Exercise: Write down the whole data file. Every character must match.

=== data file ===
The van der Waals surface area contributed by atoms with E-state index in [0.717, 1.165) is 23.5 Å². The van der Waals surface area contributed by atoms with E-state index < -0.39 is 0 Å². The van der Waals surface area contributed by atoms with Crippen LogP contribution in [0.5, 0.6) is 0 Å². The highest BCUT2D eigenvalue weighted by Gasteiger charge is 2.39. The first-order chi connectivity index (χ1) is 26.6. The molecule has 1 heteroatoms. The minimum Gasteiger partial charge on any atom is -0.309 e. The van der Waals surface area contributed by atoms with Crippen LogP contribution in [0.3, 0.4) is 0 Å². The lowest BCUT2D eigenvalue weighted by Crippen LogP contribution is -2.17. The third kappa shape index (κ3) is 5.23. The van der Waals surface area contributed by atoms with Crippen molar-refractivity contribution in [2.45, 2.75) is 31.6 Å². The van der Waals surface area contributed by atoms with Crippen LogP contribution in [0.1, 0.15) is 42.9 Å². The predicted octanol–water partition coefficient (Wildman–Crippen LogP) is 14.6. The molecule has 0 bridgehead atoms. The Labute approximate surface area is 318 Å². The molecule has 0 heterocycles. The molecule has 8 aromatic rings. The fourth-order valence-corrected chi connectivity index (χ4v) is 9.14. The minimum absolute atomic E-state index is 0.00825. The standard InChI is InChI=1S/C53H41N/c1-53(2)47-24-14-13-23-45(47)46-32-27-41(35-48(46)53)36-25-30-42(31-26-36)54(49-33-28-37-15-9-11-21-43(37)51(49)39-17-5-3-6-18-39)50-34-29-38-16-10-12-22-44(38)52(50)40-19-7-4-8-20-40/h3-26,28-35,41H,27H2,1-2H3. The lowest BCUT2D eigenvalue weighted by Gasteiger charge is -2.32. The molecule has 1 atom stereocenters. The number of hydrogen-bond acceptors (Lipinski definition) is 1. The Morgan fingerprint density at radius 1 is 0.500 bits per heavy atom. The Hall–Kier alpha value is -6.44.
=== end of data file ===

The van der Waals surface area contributed by atoms with E-state index in [0.717, 1.165) is 23.5 Å². The van der Waals surface area contributed by atoms with E-state index < -0.39 is 0 Å². The van der Waals surface area contributed by atoms with Crippen LogP contribution in [0.5, 0.6) is 0 Å². The highest BCUT2D eigenvalue weighted by Gasteiger charge is 2.39. The first-order chi connectivity index (χ1) is 26.6. The molecule has 1 heteroatoms. The minimum Gasteiger partial charge on any atom is -0.309 e. The van der Waals surface area contributed by atoms with Crippen LogP contribution in [0.3, 0.4) is 0 Å². The lowest BCUT2D eigenvalue weighted by Crippen LogP contribution is -2.17. The third kappa shape index (κ3) is 5.23. The van der Waals surface area contributed by atoms with Crippen molar-refractivity contribution in [2.45, 2.75) is 31.6 Å². The van der Waals surface area contributed by atoms with Crippen LogP contribution in [0.1, 0.15) is 42.9 Å². The predicted octanol–water partition coefficient (Wildman–Crippen LogP) is 14.6. The molecule has 0 bridgehead atoms. The Labute approximate surface area is 318 Å². The molecule has 0 heterocycles. The molecule has 8 aromatic rings. The fourth-order valence-corrected chi connectivity index (χ4v) is 9.14. The minimum absolute atomic E-state index is 0.00825. The standard InChI is InChI=1S/C53H41N/c1-53(2)47-24-14-13-23-45(47)46-32-27-41(35-48(46)53)36-25-30-42(31-26-36)54(49-33-28-37-15-9-11-21-43(37)51(49)39-17-5-3-6-18-39)50-34-29-38-16-10-12-22-44(38)52(50)40-19-7-4-8-20-40/h3-26,28-35,41H,27H2,1-2H3. The lowest BCUT2D eigenvalue weighted by Gasteiger charge is -2.32. The molecule has 1 atom stereocenters. The number of hydrogen-bond acceptors (Lipinski definition) is 1. The Morgan fingerprint density at radius 1 is 0.500 bits per heavy atom. The Hall–Kier alpha value is -6.44.